2020 Payroll and HR Trends in Asia
By Inna Wahlberg, General Manager of Asia Services at Ascender
Organisations are constantly dealing with change. Especially across Asia, conducting business can be a little more complicated sometimes, due to the richness of and variety in cultural and social norms, economic systems, business practices and governmental focus areas. Unlike in Europe where standardisation is the goal between countries, Asia Pacific will remain diverse and different for the foreseeable future, but that makes doing business here far more interesting!
Inna Wahlberg is the General Manager of Asia Services at Ascender.
This year, we can expect to see a similar pace of regulatory and technical change as we have grown accustomed to in previous years, but we also expect to see a heightened focus on employee wellness and engagement as an emerging trend in the region. The continuously evolving regulatory landscape will keep compliance on the forefront businesses in this region as well.
To help organisations prepare for upcoming changes, we will shed some light on what to expect in 2020, and why.
Enforcing accurate, timely pay
Employees care deeply about their pay. This is fundamental. Getting pay right has still proven quite difficult for organisations to achieve. We also see an emerging interest in pay equity across the region. Employees are starting to pay more attention to the notion of equal pay for equal work, and they are becoming more open to talking about this in the workplace.
To accomplish pay transparency, HR and payroll managers first need to establish trust. In a ‘gig economy’ with a more contingent workforce consisting increasingly of part-time or freelance team members, each compensation package is unique, which means clear communication about the set-up of the total compensation package is critical.
Given the transformation in the way we work, legislators will also watch this space closely, applying more scrutiny and stricter legislation to affected industries in an effort to protect the workforce from adverse effects, such as wage theft. While more precise practices can add complexity to payroll, compliance will ultimately help build employee confidence and enhance the organisation’s reputation.
The importance of employee wellness
Employee Health and Safety has been a key focus area in many organisations for a number of years. However, in 2020, we are seeing a subtle but important shift towards focus on Employee Wellness. Wellness as a trend encompasses both physical but also mental wellbeing and employees are starting to think more holistically about what this means for their workforce.
We now experience a growing emphasis on agile working across Asia. According to results from Randstad Workmonitor, 87% of Singaporeans said that having the autonomy to work at an offsite location increases their productivity, creativity, and job satisfaction. Similar trends can be seen in other Asian countries too. This puts more pressure on employers to provide better facilities in support of such ways of working, and focus on personal health and flexible work arrangements. We also see many companies are already embracing the trend by incorporating more meaningful perks and employee benefits to their portfolio.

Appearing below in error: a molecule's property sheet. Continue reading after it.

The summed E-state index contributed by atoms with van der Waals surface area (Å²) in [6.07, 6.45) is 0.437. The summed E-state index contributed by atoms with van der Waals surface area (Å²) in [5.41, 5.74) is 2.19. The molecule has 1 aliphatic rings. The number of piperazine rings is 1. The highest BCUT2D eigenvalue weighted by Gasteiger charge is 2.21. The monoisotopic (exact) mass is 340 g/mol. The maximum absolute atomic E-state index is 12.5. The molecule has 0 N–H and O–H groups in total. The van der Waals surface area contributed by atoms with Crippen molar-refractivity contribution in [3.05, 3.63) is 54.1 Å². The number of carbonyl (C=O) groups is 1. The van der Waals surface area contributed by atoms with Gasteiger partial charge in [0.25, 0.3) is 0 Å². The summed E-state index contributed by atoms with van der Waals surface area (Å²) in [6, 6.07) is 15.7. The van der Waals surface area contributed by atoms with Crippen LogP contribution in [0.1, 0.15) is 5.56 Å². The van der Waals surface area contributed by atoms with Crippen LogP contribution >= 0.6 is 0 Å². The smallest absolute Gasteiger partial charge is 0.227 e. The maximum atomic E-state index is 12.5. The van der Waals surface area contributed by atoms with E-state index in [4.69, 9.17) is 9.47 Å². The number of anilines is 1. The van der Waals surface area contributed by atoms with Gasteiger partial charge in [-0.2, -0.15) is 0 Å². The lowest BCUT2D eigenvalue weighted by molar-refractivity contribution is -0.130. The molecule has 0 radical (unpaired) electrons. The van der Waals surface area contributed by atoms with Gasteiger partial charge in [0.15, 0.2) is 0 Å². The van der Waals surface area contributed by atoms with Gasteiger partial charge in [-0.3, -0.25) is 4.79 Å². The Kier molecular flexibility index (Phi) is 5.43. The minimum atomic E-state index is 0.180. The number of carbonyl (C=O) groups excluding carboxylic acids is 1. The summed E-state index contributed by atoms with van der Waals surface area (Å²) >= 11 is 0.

Last year, Microsoft in Japan implemented a four-day work week initiative, which, according to the company, led to a 40% boost in productivity. With global organisations leading the way with such policies, these discussions are poised to have a broader impact for businesses.
Impact of legislation
In 2020 we expect the volume of statutory and legislative changes across Asia to continue to gradually increase, as the drive for increasing transparency for employees with regards to payroll and HR policies grows, which in turn will add complexity to businesses operating in the region. Additionally, diverse local statutes are supplemented by additional cross-border regulation such as most notably the EU’s GDPR, which will have an impact on how companies operate in the region.
A sampling of key legislative changes that have already taken effect include Singapore, where the Central Provident Fund (CPF) contributions for workers over 55 years of age will steadily increase each year to a new maximum level in 2030. In China, the government recently completed a significant overhaul of the income tax system introducing more complexity in payroll management locally. In Malaysia, when the Minimum Wages Order 2020 comes into effect, two different sets of minimum wage rates will start to apply.
We expect similar changes to continue to occur in 2020 and beyond.
What does this mean for organisations in APAC in 2020?
In 2020, organisations operating in APAC must increasingly start to shift their attention from merely managing the complex and continuously evolving regulatory landscape into topics like employee wellbeing and engagement. Engaged employees are likely to be much more productive and loyal. This is important because there is a clear linkage between a happy team and improved client satisfaction. Happy employees provide great service, and that in turn boosts the company’s bottom line.
Regardless of where your business is based, it is imperative to remain compliant both from legal, social, and individual perspectives. Those who can adapt quickly will thrive in this market over time.
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